0815 GMT September 18, 2021
Tabriz has been a place of cultural exchange since antiquity and its historic bazaar complex is one of the most important commercial centers on the Silk Road. The historical bazaar complex consists of a series of interconnected, covered, brick structures, buildings, and enclosed spaces for different functions, iranontrip.ir reported.
Tabriz and its bazaar were already prosperous and famous in the 13th century, when the town became the capital city of the Safavid dynasty. The city lost its status as capital in the 16th century, but remained important as a commercial hub until the end of the 18th century, with the expansion of Ottoman power. It is one of the most complete examples of the traditional commercial and cultural system of Iran.
Outstanding universal value
Tabriz Historic Bazaar Complex, located along one of the most frequented east-west trade routes, consists of a series of interconnected, covered brick structures, buildings, and enclosed spaces for a variety of functions — commercial and trade-related activities, social gatherings, and educational and religious practices. Closely interwoven with the architectural fabric is the social and professional organization of the bazaar, which has allowed it to function over the centuries and has made it into a single integrated entity.
It has been one of the most important international places for commercial and cultural interchange, thanks to the centuries-old east-west trading connections and routes and to a wise policy of endowments and tax exemptions. The historic bazaar bears witness to one of the most complete sociocultural and commercial complexes among bazaars. It has developed over the centuries into an exceptional physical, economic, social, political, and religious complex, in which specialized architectural structures, functions, professions, and people from different cultures are integrated in a unique living environment. The lasting role of the bazaar is reflected in the layout of its fabric and in the highly diversified and reciprocally integrated architectural buildings and spaces, which have been a prototype for Persian urban planning.
The complex was one of the most important international trade and cultural centers in Asia and the world between the 12th and the 18th centuries, thanks to the centuries-old east-west trade routes. It is an exceptional example of an architectural-urban commercial area, which is reflected in its highly varied and integrated architectural buildings and spaces. The bazaar is one of the most sustainable socio-economic structures, and its great complexity and articulation attests to the wealth in trade and cultural interaction of Tabriz.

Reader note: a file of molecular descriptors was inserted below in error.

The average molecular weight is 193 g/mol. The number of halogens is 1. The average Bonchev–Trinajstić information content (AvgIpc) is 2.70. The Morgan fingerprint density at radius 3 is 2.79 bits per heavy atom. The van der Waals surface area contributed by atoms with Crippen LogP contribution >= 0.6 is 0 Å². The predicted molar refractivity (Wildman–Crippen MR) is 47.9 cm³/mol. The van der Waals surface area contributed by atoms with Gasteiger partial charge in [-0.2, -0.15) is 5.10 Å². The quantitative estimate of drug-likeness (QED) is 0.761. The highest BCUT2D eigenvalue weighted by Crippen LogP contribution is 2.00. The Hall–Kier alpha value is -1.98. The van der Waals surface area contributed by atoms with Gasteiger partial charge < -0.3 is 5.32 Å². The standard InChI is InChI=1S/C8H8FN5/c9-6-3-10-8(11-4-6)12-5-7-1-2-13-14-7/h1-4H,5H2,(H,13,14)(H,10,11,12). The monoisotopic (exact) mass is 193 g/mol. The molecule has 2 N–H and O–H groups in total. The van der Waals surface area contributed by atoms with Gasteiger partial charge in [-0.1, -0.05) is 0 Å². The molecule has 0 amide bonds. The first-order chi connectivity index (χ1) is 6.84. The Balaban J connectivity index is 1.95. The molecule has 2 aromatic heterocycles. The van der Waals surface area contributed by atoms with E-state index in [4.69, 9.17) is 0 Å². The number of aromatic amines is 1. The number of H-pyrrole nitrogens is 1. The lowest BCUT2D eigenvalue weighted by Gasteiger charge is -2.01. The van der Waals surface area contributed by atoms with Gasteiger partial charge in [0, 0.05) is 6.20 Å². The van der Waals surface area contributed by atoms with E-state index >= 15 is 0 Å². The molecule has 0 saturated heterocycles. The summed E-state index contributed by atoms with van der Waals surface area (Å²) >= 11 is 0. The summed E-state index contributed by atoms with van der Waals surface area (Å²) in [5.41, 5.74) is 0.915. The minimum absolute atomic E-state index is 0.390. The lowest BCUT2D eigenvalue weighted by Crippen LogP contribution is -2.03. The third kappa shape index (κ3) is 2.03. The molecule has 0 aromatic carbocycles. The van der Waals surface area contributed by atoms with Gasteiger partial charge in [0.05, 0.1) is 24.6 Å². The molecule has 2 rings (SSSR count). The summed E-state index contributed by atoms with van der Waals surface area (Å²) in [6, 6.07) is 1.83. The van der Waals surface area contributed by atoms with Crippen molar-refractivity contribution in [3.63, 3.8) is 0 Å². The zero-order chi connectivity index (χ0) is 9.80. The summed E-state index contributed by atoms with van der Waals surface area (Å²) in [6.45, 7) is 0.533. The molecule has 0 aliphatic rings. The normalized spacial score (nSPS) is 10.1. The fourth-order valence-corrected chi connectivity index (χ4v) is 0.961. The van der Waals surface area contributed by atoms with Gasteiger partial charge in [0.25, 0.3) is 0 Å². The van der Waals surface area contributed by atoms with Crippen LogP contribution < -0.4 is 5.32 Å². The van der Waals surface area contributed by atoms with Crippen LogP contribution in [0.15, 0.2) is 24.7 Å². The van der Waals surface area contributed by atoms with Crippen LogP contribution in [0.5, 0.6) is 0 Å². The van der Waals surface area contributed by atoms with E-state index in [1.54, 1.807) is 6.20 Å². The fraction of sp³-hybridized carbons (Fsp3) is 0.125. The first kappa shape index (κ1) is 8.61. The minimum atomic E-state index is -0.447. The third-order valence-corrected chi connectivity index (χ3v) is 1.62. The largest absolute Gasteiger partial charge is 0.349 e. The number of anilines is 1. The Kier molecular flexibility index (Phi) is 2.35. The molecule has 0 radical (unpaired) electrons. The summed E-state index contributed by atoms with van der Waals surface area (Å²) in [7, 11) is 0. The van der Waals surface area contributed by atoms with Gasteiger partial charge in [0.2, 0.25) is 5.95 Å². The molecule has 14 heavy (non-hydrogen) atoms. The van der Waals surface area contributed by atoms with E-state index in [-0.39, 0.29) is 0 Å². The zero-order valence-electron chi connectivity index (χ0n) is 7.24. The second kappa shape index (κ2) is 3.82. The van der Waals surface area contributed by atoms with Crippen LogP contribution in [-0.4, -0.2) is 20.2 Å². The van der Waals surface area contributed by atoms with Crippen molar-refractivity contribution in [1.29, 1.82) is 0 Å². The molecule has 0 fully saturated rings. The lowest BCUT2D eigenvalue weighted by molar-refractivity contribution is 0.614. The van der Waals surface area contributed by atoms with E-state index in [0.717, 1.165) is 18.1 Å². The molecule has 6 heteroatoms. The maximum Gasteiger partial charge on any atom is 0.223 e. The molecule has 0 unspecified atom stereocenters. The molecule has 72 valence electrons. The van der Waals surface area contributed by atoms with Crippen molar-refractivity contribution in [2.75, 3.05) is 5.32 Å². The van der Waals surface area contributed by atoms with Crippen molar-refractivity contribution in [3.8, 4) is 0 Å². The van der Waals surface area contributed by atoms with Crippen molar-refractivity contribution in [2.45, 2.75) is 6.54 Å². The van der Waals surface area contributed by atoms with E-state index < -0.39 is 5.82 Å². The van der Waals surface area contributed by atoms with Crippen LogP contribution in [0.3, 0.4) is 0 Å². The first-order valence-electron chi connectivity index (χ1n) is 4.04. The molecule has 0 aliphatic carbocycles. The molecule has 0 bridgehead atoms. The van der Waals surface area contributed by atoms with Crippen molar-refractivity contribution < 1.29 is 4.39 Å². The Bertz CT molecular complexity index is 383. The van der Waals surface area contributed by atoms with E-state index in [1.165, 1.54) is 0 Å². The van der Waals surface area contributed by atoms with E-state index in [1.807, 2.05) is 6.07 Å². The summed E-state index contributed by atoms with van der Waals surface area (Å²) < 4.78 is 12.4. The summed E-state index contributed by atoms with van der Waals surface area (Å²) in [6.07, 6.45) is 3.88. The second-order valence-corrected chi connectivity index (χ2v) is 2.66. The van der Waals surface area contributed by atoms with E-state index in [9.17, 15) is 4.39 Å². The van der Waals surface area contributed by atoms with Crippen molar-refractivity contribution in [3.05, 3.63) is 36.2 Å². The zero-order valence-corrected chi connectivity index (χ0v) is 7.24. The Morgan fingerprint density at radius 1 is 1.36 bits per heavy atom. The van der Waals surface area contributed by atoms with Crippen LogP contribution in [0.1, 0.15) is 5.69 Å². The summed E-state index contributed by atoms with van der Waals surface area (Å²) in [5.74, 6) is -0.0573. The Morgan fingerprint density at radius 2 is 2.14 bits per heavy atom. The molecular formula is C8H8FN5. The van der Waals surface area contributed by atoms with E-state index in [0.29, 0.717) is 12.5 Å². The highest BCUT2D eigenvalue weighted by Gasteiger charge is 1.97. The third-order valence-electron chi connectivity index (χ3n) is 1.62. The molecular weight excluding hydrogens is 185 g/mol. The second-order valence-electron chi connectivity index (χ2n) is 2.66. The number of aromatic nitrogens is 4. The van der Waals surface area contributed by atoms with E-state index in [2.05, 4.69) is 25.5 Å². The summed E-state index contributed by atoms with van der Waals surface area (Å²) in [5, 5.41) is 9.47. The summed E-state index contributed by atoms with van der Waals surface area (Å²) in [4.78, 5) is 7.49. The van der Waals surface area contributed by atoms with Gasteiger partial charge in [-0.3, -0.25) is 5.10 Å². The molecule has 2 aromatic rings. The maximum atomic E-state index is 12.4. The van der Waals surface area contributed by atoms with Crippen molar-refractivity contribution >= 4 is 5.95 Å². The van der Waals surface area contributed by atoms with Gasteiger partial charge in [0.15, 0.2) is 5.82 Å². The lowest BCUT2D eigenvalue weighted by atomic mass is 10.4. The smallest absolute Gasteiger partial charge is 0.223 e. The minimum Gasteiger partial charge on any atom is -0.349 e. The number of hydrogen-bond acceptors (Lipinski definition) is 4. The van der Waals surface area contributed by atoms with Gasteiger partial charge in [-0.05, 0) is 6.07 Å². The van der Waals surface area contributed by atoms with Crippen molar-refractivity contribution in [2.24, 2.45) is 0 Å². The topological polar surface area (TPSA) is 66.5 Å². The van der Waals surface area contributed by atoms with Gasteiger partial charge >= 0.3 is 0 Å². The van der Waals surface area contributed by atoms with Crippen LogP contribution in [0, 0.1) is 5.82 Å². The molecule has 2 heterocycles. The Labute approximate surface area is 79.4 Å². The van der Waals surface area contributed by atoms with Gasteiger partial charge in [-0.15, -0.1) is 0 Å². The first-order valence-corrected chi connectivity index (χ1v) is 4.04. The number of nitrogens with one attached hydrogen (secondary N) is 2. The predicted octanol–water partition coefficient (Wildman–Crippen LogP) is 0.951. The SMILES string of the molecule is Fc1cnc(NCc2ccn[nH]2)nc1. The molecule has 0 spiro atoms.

The historical bazaar is an exceptional physical, economic, social, political, and religious complex that bears an exceptional testimony to a civilization that is still living. Over the centuries, thanks to its strategic location and to wise policies of endowments and tax exemptions, the bazaar has developed into a socio-economic and cultural system in which specialized architectural structures, functions, professions, and people from different cultures are integrated into a unique living environment.
Tabriz Historic Bazaar is also an outstanding example of an integrated multifunctional urban complex in which interconnected architectural structures and spaces have been shaped by commercial activities and related necessities. A large number of specialized buildings and structures are concentrated and reciprocally connected in a relatively compact area to form what is almost a single integrated structure.
Integrity and Authenticity
The property contains all the elements that are necessary to convey its significance. The integrity of the 18th century bazaar is well preserved and its architecture conserves a rich repertoire of commercial buildings; the connection between the physical structure and its functioning is still clearly legible, and in many cases alive. The rich historical sources bear credible witness to the importance of the bazaar over history and to the permanence of its layout. The fabric of the bazaar still exhibits the design, workmanship, and materials of the period when it was constructed after the 1780 earthquake. The bazaar is still a lively and economically active place, attesting to its rich and long-lasting economic, social, and cultural exchanges.